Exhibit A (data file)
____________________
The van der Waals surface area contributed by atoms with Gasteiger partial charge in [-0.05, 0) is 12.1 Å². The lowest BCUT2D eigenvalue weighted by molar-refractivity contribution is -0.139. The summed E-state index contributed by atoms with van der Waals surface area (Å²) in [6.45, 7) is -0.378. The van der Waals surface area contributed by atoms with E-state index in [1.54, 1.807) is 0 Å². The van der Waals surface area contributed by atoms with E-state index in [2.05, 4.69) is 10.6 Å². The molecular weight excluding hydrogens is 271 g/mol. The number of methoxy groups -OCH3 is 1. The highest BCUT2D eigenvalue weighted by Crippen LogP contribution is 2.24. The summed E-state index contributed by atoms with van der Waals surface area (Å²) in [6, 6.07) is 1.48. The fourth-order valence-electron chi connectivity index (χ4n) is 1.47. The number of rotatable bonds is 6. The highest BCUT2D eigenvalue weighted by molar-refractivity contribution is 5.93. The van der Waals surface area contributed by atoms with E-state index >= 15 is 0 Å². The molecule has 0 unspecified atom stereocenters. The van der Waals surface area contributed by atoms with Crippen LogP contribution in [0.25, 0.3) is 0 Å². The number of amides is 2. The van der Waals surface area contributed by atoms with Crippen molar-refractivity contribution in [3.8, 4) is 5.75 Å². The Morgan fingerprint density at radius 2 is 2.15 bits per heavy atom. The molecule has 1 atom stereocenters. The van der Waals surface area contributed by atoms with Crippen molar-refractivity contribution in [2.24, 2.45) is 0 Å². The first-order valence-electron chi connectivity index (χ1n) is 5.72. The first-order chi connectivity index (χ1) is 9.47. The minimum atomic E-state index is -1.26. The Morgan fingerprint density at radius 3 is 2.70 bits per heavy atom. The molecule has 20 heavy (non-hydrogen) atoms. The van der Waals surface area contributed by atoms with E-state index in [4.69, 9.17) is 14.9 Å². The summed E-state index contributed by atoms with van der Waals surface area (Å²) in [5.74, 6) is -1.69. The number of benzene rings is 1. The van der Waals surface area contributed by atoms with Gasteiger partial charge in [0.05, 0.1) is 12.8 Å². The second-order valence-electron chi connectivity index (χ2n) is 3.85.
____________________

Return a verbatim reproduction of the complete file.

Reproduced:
The van der Waals surface area contributed by atoms with Gasteiger partial charge in [-0.05, 0) is 12.1 Å². The lowest BCUT2D eigenvalue weighted by molar-refractivity contribution is -0.139. The summed E-state index contributed by atoms with van der Waals surface area (Å²) in [6.45, 7) is -0.378. The van der Waals surface area contributed by atoms with E-state index in [1.54, 1.807) is 0 Å². The van der Waals surface area contributed by atoms with E-state index in [2.05, 4.69) is 10.6 Å². The molecular weight excluding hydrogens is 271 g/mol. The number of methoxy groups -OCH3 is 1. The highest BCUT2D eigenvalue weighted by Crippen LogP contribution is 2.24. The summed E-state index contributed by atoms with van der Waals surface area (Å²) in [6, 6.07) is 1.48. The fourth-order valence-electron chi connectivity index (χ4n) is 1.47. The number of rotatable bonds is 6. The highest BCUT2D eigenvalue weighted by molar-refractivity contribution is 5.93. The van der Waals surface area contributed by atoms with E-state index >= 15 is 0 Å². The molecule has 0 unspecified atom stereocenters. The van der Waals surface area contributed by atoms with Crippen LogP contribution in [0.25, 0.3) is 0 Å². The number of amides is 2. The van der Waals surface area contributed by atoms with Crippen molar-refractivity contribution in [3.8, 4) is 5.75 Å². The Morgan fingerprint density at radius 2 is 2.15 bits per heavy atom. The molecule has 1 atom stereocenters. The van der Waals surface area contributed by atoms with Crippen molar-refractivity contribution in [2.24, 2.45) is 0 Å². The first-order valence-electron chi connectivity index (χ1n) is 5.72. The first-order chi connectivity index (χ1) is 9.47. The minimum atomic E-state index is -1.26. The Morgan fingerprint density at radius 3 is 2.70 bits per heavy atom. The molecule has 20 heavy (non-hydrogen) atoms. The van der Waals surface area contributed by atoms with E-state index in [4.69, 9.17) is 14.9 Å². The summed E-state index contributed by atoms with van der Waals surface area (Å²) in [5.74, 6) is -1.69. The number of benzene rings is 1. The van der Waals surface area contributed by atoms with Gasteiger partial charge in [0.05, 0.1) is 12.8 Å². The second-order valence-electron chi connectivity index (χ2n) is 3.85.